Cigar Aficionado

Q&A: Heinrich Villiger, Villiger Söhne AG

Q&A: Heinrich Villiger, Villiger Söhne AG
Heinrich Villiger, the chairman of Villiger Söhne AG.

Villiger Söhne AG is one of the world’s largest producers of machine-made cigars, but is not well known in the premium cigar world. In past years, it has made a foray into the handmade market with its U.S. division—Villiger Cigars North America. Part of that has been a major restructuring of its staff, including a new president. About a month ago, it moved its offices to Doral, Florida. The official ribbon cutting included a U.S. visit from parent company chairman Heinrich Villiger—the first time in 22 years. Villiger, 85, and the grandson of the founder, grew up in the industry, working summers for the company as a student and joining full-time after leaving high school. He became a partner and head of manufacturing in 1954. In that position he modernized machine production. Villiger has since traveled the world buying tobacco. Before the recent ceremony, he sat down with Cigar Aficionado senior features editor Jack Bettridge for an interview. They were joined by Rene Castaneda, president of Villiger Cigars North America, and José Matías Maragoto, president of ABAM Cigars SRL, which produces some premium cigars for Villiger in the Dominican Republic.  

Bettridge: Tell me about the background of your company, please.

Villiger: We are a Swiss company, quite an old company. My grandfather Jean Villiger founded this company in 1888. He worked for another Swiss cigarmaker and started his own company when he was maybe 34. But he died in 1902 when he was only 42 years old. My grandmother took over. She was very sophisticated, a liberated woman. She established a branch factory in Germany. She was the first Swiss woman do that, in 1910. Now, Germany is 10 times bigger than Switzerland. We produce in Switzerland, Germany, Indonesia and in Brazil. But we export in about 80 countries.

Q: In Brazil?

Villiger: You know, after Cuba, they have the best tobacco. But after the revolution everybody started making cigars in the Dominican Republic and Nicaragua. Brazil is very hostile to cigar making.

Q: Most of your cigars are machine-made. What of the premium, handmade cigars you are now importing to the U.S. market?

Villiger: Our main business is 99 percent machine-made and handmade is one percent, but I hope [that will grow].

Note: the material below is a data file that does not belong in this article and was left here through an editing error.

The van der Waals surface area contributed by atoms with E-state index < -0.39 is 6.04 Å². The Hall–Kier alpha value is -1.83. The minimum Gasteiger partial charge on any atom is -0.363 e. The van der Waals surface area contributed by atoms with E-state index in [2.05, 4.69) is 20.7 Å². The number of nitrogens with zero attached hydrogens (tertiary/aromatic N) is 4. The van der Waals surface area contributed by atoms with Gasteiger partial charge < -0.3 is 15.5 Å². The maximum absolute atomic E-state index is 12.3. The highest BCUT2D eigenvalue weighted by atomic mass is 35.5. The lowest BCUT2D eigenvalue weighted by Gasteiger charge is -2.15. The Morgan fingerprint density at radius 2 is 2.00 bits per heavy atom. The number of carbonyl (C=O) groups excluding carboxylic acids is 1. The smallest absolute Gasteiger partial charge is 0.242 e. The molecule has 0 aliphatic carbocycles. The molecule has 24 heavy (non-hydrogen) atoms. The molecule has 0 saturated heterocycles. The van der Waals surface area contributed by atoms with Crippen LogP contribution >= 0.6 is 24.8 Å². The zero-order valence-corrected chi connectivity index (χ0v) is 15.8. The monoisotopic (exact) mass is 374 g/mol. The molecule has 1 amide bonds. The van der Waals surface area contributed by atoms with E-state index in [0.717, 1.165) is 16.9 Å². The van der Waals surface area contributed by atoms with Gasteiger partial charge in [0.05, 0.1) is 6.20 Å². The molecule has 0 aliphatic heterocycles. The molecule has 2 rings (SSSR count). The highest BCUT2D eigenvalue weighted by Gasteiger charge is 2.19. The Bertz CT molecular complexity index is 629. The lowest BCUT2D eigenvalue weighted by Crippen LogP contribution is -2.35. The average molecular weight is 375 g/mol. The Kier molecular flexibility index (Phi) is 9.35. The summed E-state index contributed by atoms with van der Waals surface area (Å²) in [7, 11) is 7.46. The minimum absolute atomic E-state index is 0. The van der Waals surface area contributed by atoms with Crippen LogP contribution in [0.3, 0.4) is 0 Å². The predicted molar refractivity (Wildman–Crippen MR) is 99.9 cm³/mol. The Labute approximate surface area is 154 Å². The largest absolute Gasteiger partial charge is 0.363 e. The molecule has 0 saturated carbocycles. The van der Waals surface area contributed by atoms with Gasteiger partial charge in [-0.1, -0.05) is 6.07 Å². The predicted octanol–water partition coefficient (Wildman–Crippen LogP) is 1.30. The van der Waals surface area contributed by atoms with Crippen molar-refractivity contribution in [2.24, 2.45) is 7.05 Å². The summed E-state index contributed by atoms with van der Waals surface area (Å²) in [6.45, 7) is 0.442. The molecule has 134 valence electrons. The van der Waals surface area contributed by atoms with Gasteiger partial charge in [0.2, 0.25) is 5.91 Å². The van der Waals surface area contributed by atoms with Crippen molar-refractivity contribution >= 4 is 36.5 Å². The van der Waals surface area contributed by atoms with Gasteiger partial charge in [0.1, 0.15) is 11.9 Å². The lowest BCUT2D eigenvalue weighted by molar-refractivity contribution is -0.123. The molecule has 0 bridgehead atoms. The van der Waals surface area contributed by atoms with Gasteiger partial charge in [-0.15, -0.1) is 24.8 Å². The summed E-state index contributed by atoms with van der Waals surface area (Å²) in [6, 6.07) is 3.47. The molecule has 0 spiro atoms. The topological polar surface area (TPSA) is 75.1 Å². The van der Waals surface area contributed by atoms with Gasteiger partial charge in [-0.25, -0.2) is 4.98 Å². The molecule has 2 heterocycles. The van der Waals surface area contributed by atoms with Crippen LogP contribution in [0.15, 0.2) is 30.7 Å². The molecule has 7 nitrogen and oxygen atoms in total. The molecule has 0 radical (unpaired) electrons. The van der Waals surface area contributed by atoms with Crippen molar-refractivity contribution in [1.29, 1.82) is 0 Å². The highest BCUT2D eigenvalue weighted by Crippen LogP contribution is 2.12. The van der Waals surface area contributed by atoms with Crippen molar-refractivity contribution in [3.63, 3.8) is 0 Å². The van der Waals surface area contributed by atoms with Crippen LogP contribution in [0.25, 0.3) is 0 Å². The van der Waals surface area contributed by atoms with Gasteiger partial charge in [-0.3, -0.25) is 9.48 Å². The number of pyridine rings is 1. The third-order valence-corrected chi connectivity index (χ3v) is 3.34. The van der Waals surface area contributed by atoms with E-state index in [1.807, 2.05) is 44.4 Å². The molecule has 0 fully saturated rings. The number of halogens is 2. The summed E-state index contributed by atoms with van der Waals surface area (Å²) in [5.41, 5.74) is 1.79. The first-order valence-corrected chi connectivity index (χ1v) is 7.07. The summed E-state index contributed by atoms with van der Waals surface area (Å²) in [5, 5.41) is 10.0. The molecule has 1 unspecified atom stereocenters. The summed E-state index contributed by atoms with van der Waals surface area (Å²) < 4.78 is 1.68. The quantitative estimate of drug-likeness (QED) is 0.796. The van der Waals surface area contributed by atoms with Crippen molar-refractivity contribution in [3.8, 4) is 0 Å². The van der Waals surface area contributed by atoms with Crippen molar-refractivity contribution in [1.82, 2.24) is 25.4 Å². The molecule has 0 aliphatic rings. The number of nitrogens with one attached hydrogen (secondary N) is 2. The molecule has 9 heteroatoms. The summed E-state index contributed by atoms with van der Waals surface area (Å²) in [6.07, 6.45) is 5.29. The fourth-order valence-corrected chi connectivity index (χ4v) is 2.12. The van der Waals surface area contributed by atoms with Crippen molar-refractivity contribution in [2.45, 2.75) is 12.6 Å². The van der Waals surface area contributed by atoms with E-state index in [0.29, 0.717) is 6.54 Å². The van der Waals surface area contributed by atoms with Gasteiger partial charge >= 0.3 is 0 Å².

Castaneda: The production of most of our [handmade] product comes from his company [nods at Maragoto].

Maragoto: In the Dominican Republic. I think we are the only company in Santo Domingo, and we started a relationship with Villiger in 1988. So we are 28 years in a very good relationship, with several brands.

Castaneda: We make some cigars in Nicaragua, and for them we rely on Oliva [Villiger San’Doro Colorado] and Joya de Nicaragua [La Capitana].

Villiger: So we have 1,500 people and we produced last year 1.5 billion units. We are among the biggest players.

Castaneda: We are taking a new direction. We are trying to be more focused on the premium side of the business for North America and to try to bring in a new direction. 

Villiger: But we have a small factory in Brazil, 17 people. We make a puro in Brazil [Villiger San’Doro Maduro].

Q: When did you start in premium cigars?

Villiger: We had a division in Germany called 5th Avenue Products 40 years ago. Back then, cigars had a low image in Germany, so we had an idea to make a mail-order business for luxury items. We had Chivas Regal whisky, we had the best Cognac, we had glass from Murano in Italy, we had expensive Swiss watches. In this choice of luxury, we had cigars. We had no handmade production, but we had Cuban cigars, high-quality Mexican cigars, and from the Dominican we had La Aurora. So we tried to lift the cigar image. We never made money, but we realized we could lift the image of the cigar.